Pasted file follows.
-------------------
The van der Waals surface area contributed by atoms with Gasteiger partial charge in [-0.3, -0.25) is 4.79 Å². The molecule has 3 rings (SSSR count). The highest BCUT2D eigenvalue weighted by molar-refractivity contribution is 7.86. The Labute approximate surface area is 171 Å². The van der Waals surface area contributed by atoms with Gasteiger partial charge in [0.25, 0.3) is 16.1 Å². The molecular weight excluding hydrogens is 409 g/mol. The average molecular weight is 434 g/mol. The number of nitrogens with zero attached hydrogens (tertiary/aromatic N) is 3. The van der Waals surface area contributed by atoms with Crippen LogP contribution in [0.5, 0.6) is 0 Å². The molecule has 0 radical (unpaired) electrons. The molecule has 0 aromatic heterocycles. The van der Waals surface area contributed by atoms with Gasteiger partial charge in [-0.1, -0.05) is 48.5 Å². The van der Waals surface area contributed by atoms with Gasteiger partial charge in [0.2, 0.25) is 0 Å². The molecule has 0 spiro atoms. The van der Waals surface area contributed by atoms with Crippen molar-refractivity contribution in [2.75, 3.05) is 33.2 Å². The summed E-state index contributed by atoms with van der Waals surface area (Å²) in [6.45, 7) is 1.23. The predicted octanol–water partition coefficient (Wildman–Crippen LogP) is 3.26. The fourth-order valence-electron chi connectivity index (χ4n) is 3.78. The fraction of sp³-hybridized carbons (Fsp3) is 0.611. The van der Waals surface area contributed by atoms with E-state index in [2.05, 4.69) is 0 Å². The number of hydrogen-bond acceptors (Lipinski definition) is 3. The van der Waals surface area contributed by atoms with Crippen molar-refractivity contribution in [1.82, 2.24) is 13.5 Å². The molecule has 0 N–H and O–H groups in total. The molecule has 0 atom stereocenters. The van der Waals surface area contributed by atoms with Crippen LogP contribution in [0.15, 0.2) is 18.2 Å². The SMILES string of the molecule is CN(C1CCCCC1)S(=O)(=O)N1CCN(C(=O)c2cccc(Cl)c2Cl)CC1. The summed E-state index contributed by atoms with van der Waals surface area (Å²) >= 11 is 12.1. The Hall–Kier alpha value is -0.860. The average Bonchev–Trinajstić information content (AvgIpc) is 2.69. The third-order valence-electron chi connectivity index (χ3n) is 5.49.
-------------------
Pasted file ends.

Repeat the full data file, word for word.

The van der Waals surface area contributed by atoms with Gasteiger partial charge in [-0.3, -0.25) is 4.79 Å². The molecule has 3 rings (SSSR count). The highest BCUT2D eigenvalue weighted by molar-refractivity contribution is 7.86. The Labute approximate surface area is 171 Å². The van der Waals surface area contributed by atoms with Gasteiger partial charge in [0.25, 0.3) is 16.1 Å². The molecular weight excluding hydrogens is 409 g/mol. The average molecular weight is 434 g/mol. The number of nitrogens with zero attached hydrogens (tertiary/aromatic N) is 3. The van der Waals surface area contributed by atoms with Crippen LogP contribution in [0.5, 0.6) is 0 Å². The molecule has 0 radical (unpaired) electrons. The molecule has 0 aromatic heterocycles. The van der Waals surface area contributed by atoms with Gasteiger partial charge in [-0.1, -0.05) is 48.5 Å². The van der Waals surface area contributed by atoms with Gasteiger partial charge in [0.2, 0.25) is 0 Å². The molecule has 0 spiro atoms. The van der Waals surface area contributed by atoms with Crippen molar-refractivity contribution in [2.75, 3.05) is 33.2 Å². The summed E-state index contributed by atoms with van der Waals surface area (Å²) in [6.45, 7) is 1.23. The predicted octanol–water partition coefficient (Wildman–Crippen LogP) is 3.26. The fourth-order valence-electron chi connectivity index (χ4n) is 3.78. The fraction of sp³-hybridized carbons (Fsp3) is 0.611. The van der Waals surface area contributed by atoms with E-state index in [2.05, 4.69) is 0 Å². The number of hydrogen-bond acceptors (Lipinski definition) is 3. The van der Waals surface area contributed by atoms with Crippen molar-refractivity contribution in [1.82, 2.24) is 13.5 Å². The molecule has 0 N–H and O–H groups in total. The molecule has 0 atom stereocenters. The van der Waals surface area contributed by atoms with Crippen LogP contribution in [0.15, 0.2) is 18.2 Å². The SMILES string of the molecule is CN(C1CCCCC1)S(=O)(=O)N1CCN(C(=O)c2cccc(Cl)c2Cl)CC1. The summed E-state index contributed by atoms with van der Waals surface area (Å²) >= 11 is 12.1. The Hall–Kier alpha value is -0.860. The average Bonchev–Trinajstić information content (AvgIpc) is 2.69. The third-order valence-electron chi connectivity index (χ3n) is 5.49.